Cicchino, Jessica B.; McCartt, Anne T.
Traffic Injury Prevention (TIP)
Crash avoidance technologies have the potential to prevent or mitigate many crashes, but their effectiveness depends on drivers’ acceptance and proper use. Owners of 2011 Dodge Charger, Dodge Durango, and Jeep Grand Cherokee vehicles were interviewed about their experiences with their vehicles’ technologies.Methods:
Interviews were conducted in April 2013 with 215 owners of Dodge and Jeep vehicles with adaptive cruise control and forward collision warning and 215 owners with blind spot monitoring and rear cross-path detection.Results:
Most owners said that they always keep each collision avoidance technology turned on, and more than 90% of owners with each system would want the technology again on their next vehicle. The majority believed that the systems had helped prevent a collision; this ranged from 54% of drivers with forward collision warning to more than three-quarters with blind spot monitoring and rear cross-path detection. Some owners reported behavioral changes with the systems, but overreliance on them is not prevalent. Reported use of the systems varied by the age and gender of the driver and duration of vehicle ownership to a greater degree than in previous surveys of luxury Volvo and Infiniti vehicles with collision avoidance technologies. Notably, drivers aged 40 and younger were most likely to report that forward collision warning had alerted them multiple times and that it had prevented a collision and that they follow the vehicle ahead less closely with adaptive cruise control. Reports of waiting for the alert from forward collision warning before braking were infrequent but increased with duration of ownership. However, these reports could reflect confusion of the system with adaptive cruise control, which alerts drivers when braking is necessary to maintain a preset speed or following distance but a crash is not imminent.Conclusions:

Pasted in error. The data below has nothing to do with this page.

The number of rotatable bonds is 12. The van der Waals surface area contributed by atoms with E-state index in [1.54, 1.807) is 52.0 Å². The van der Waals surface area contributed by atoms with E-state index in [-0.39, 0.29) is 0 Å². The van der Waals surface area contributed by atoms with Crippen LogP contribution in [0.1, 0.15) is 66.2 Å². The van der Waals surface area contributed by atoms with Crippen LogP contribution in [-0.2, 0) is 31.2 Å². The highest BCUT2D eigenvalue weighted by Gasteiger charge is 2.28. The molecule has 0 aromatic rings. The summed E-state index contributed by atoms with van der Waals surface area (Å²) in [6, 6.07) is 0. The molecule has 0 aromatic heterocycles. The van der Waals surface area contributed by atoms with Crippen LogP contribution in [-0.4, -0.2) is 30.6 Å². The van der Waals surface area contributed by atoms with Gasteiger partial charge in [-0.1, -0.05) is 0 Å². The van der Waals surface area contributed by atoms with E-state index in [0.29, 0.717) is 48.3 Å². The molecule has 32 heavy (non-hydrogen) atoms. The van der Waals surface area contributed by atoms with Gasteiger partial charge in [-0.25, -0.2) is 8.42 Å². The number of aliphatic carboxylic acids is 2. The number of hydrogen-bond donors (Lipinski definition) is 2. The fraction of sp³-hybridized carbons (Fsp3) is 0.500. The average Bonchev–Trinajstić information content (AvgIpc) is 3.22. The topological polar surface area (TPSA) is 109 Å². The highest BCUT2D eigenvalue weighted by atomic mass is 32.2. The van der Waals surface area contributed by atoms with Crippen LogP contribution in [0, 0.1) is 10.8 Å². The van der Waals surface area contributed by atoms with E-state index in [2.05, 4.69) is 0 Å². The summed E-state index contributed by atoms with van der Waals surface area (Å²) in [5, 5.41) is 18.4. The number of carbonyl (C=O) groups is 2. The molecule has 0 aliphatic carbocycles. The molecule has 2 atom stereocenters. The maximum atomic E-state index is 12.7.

Consistent with previous surveys of luxury vehicle owners with collision avoidance technologies, acceptance and use remains high among owners of more mainstream vehicles. Varying experiences with the technologies by driver age and gender suggest that safety benefits are not uniform for all drivers, and differential benefits may become increasingly apparent as collision avoidance technologies become available to a more heterogeneous population of drivers. The potential for overreliance on the technologies should continue to be monitored, especially as drivers gain more experience with them.